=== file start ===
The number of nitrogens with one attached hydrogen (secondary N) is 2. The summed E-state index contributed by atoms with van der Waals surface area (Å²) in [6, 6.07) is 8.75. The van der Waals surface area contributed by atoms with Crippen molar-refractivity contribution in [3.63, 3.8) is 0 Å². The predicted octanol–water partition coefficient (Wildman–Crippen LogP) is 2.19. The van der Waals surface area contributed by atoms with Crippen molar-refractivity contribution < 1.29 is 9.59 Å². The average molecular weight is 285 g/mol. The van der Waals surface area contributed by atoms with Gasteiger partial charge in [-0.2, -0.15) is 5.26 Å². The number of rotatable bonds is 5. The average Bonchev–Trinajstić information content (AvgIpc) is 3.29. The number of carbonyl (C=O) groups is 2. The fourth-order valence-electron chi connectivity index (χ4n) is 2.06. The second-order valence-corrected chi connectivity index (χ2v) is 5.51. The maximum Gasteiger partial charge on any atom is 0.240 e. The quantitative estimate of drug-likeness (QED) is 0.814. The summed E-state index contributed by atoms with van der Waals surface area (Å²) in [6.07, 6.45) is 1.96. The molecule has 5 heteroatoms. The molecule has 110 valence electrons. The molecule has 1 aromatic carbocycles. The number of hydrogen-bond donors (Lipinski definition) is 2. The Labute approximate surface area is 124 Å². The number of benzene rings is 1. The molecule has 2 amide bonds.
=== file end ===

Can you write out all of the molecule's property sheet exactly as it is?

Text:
The number of nitrogens with one attached hydrogen (secondary N) is 2. The summed E-state index contributed by atoms with van der Waals surface area (Å²) in [6, 6.07) is 8.75. The van der Waals surface area contributed by atoms with Crippen molar-refractivity contribution in [3.63, 3.8) is 0 Å². The predicted octanol–water partition coefficient (Wildman–Crippen LogP) is 2.19. The van der Waals surface area contributed by atoms with Crippen molar-refractivity contribution < 1.29 is 9.59 Å². The average molecular weight is 285 g/mol. The van der Waals surface area contributed by atoms with Gasteiger partial charge in [-0.2, -0.15) is 5.26 Å². The number of rotatable bonds is 5. The average Bonchev–Trinajstić information content (AvgIpc) is 3.29. The number of carbonyl (C=O) groups is 2. The fourth-order valence-electron chi connectivity index (χ4n) is 2.06. The second-order valence-corrected chi connectivity index (χ2v) is 5.51. The maximum Gasteiger partial charge on any atom is 0.240 e. The quantitative estimate of drug-likeness (QED) is 0.814. The summed E-state index contributed by atoms with van der Waals surface area (Å²) in [6.07, 6.45) is 1.96. The molecule has 5 heteroatoms. The molecule has 110 valence electrons. The molecule has 1 aromatic carbocycles. The number of hydrogen-bond donors (Lipinski definition) is 2. The Labute approximate surface area is 124 Å². The number of benzene rings is 1. The molecule has 2 amide bonds.